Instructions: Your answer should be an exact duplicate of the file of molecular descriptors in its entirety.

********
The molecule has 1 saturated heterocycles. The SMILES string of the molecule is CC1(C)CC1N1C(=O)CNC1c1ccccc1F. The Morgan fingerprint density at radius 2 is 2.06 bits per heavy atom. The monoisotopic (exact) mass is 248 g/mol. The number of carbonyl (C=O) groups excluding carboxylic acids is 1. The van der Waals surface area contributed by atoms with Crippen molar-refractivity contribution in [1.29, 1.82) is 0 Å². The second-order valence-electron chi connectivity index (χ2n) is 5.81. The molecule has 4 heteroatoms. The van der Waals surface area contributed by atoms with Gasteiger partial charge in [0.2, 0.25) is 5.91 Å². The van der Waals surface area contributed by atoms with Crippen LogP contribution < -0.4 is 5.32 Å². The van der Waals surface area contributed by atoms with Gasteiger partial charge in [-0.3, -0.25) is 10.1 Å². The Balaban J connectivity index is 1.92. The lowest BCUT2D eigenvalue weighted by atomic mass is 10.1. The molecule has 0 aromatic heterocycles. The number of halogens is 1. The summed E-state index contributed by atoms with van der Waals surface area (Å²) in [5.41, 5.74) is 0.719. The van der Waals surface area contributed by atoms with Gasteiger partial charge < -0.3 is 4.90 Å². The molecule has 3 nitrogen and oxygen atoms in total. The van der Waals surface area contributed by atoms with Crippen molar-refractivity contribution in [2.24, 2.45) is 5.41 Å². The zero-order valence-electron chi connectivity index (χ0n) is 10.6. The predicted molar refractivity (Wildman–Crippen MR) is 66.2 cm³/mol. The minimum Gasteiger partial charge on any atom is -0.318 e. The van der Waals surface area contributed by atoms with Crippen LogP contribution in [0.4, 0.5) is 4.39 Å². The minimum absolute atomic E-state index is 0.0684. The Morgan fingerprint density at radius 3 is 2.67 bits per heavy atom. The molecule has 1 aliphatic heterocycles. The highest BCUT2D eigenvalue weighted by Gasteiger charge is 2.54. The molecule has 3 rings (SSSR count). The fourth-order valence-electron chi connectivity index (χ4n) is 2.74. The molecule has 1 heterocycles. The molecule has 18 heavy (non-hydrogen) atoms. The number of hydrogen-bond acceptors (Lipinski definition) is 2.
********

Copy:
The molecule has 1 saturated heterocycles. The SMILES string of the molecule is CC1(C)CC1N1C(=O)CNC1c1ccccc1F. The Morgan fingerprint density at radius 2 is 2.06 bits per heavy atom. The monoisotopic (exact) mass is 248 g/mol. The number of carbonyl (C=O) groups excluding carboxylic acids is 1. The van der Waals surface area contributed by atoms with Crippen molar-refractivity contribution in [1.29, 1.82) is 0 Å². The second-order valence-electron chi connectivity index (χ2n) is 5.81. The molecule has 4 heteroatoms. The van der Waals surface area contributed by atoms with Gasteiger partial charge in [0.2, 0.25) is 5.91 Å². The van der Waals surface area contributed by atoms with Crippen LogP contribution < -0.4 is 5.32 Å². The van der Waals surface area contributed by atoms with Gasteiger partial charge in [-0.3, -0.25) is 10.1 Å². The Balaban J connectivity index is 1.92. The lowest BCUT2D eigenvalue weighted by atomic mass is 10.1. The molecule has 0 aromatic heterocycles. The number of halogens is 1. The summed E-state index contributed by atoms with van der Waals surface area (Å²) in [5.41, 5.74) is 0.719. The van der Waals surface area contributed by atoms with Gasteiger partial charge < -0.3 is 4.90 Å². The molecule has 3 nitrogen and oxygen atoms in total. The van der Waals surface area contributed by atoms with Crippen molar-refractivity contribution in [2.24, 2.45) is 5.41 Å². The zero-order valence-electron chi connectivity index (χ0n) is 10.6. The predicted molar refractivity (Wildman–Crippen MR) is 66.2 cm³/mol. The minimum Gasteiger partial charge on any atom is -0.318 e. The van der Waals surface area contributed by atoms with Crippen LogP contribution in [0.4, 0.5) is 4.39 Å². The minimum absolute atomic E-state index is 0.0684. The Morgan fingerprint density at radius 3 is 2.67 bits per heavy atom. The molecule has 1 aliphatic heterocycles. The highest BCUT2D eigenvalue weighted by Gasteiger charge is 2.54. The molecule has 3 rings (SSSR count). The fourth-order valence-electron chi connectivity index (χ4n) is 2.74. The molecule has 1 heterocycles. The molecule has 18 heavy (non-hydrogen) atoms. The number of hydrogen-bond acceptors (Lipinski definition) is 2.